I noticed that friends who were less cautious than us found our concern to be clunky and difficult, and the difference between us began to feel full of something like their judgment and my shame or embarrassment. Its very awkward to ask your good friends NOT to come inside, or to please put on their masks, or to say “no, sorry, we can’t come over for dinner” when they seem to feel it’s all still very reasonable. And it’s so hard for our kids when their friends are having a freer, less restrictive, less anxious experience of life. I felt like a wet blanket and a worry-wart and a sourpuss. And I was scared of viruses and death and more than anything did not want to set anyone up for getting sick. I want to be a good citizen and I want to keep my family safe. But not everyone is playing by the same rules! And my kids were starting to fall apart. So I sat with all those feelings of shame, embarrassment, isolation, anger and grief and stewed and meditated and cried and talked and decided to have some outdoor playdates.

And we did. 

And I feel the judgment and the shame/embarrassment again, but now it’s coming from people who are more careful than me, who think I’m the one being cavalier. I get it. I was you. You’re kind of right.

The shelter-in-place order gave me a clear mandate and though it was hard, I kind of knew what to do. But with the world opening back up I no longer feel sure about my path. And I have no trustworthy mentor because we’re all figuring this out in real time, with the same confusion and uncertainty. I have to find my own way again and the stakes are high. I recognize that we will be in uncertain times for a long period ahead and I know it is not sustainable for me to keep my family 100% safe at home in perpetuity. That makes me sad and worried. We have ventured out into the risky world and I miss the security of our old lives sheltering in place, when I had a greater sense of control. I sacrificed the control and security for some ease and relief. And I notice that we are continuing to explore and expand those boundaries, with awareness, but also with risk. I fear the judgment of my cautious friends, whose boundaries I will always regard with the utmost respect. I don't want to be written off as irresponsible or offensive. I’m experimenting because I couldn’t stay where I was - and I felt something shift inside that made it WORSE to stay safe than it was to be anxious. And I feel the relief of allowing a taste of normalcy and seeing my family restored to their more familiar states of excitement and laughter and physical energy. It’s a trade-off. It’s risky and there’s loss. Once again I’m having to find my own way as a parent, hour by hour and I feel the loneliness creep in as I write new rules and take new risks that separate me from some of my favorite people.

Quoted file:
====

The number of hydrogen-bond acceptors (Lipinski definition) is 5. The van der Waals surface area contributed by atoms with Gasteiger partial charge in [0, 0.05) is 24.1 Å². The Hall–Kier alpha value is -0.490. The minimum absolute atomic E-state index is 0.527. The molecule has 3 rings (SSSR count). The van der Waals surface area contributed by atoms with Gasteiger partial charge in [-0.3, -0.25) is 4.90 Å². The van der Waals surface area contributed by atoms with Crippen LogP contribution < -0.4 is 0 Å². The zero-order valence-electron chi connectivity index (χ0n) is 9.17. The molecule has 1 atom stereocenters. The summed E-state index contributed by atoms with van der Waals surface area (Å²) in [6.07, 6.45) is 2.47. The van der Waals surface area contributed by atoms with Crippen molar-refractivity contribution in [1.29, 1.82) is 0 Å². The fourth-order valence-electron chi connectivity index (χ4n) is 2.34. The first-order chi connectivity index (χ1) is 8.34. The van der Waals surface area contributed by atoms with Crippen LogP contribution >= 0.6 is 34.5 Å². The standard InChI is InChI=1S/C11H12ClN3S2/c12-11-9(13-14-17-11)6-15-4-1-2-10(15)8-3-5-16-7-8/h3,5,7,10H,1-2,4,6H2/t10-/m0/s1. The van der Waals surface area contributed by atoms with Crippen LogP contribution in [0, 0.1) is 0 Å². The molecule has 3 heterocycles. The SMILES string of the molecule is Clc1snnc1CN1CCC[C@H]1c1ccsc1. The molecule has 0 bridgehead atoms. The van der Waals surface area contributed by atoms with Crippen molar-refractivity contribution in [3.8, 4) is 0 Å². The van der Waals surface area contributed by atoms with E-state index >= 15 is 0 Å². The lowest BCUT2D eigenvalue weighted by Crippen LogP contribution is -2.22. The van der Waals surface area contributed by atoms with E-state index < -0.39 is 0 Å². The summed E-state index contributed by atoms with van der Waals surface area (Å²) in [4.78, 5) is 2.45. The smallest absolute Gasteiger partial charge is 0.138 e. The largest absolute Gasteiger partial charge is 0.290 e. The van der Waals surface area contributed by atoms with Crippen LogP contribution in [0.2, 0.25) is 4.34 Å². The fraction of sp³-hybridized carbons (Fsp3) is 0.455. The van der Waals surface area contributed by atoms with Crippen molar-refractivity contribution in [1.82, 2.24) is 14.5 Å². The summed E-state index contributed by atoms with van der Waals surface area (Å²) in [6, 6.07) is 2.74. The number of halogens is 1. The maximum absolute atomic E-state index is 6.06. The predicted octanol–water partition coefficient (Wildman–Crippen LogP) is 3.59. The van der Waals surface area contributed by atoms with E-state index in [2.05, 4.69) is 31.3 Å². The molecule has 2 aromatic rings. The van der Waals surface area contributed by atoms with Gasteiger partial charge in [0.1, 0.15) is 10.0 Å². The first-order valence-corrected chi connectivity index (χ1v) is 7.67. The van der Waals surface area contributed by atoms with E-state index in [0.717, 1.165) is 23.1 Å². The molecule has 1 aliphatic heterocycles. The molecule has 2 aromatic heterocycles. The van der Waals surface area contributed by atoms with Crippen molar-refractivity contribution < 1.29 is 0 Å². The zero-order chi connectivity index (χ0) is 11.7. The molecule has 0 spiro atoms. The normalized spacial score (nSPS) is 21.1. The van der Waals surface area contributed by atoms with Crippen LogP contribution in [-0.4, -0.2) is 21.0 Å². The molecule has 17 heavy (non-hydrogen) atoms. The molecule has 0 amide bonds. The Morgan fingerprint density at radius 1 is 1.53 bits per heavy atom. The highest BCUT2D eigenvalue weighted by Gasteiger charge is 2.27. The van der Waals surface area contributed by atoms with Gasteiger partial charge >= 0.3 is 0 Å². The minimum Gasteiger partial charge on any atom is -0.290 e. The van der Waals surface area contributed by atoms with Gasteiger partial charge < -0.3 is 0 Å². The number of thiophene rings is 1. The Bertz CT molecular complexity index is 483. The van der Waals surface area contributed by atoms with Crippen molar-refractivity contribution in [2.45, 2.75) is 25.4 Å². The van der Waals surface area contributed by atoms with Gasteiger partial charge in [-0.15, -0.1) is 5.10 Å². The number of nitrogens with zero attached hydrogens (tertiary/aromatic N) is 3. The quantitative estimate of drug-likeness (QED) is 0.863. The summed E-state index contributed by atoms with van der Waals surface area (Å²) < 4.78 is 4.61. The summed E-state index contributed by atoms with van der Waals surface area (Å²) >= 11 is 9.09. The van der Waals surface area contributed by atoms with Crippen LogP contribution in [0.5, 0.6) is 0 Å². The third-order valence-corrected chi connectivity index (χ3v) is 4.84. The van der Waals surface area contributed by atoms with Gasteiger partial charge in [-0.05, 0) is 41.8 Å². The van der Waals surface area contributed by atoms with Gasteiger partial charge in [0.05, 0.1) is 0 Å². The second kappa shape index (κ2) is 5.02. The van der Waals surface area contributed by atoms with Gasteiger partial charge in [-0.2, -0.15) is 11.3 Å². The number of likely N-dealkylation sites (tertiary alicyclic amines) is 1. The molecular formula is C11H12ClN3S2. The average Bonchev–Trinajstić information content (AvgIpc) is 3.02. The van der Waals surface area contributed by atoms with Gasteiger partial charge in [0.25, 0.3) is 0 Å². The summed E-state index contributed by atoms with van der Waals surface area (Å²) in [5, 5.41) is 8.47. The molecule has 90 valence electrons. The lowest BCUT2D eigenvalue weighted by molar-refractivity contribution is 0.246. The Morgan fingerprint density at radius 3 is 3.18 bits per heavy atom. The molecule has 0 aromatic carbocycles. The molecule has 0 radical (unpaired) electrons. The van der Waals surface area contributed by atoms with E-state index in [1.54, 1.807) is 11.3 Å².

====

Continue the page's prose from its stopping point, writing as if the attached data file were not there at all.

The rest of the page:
These are serious, weighty decisions, that are so highly charged. My heart is tender with uncertainty. No matter what decisions you make, I know you’re likely wading through fear and judgment too; I feel for you.

Just like in early motherhood, compassion and kindness for ourselves and for each other is the healing salve. While we navigate this wild new territory, we are all still connected by our shared vulnerability and our need for safety. And we have to find our own way.


Written by Jessica Sorci, LMFT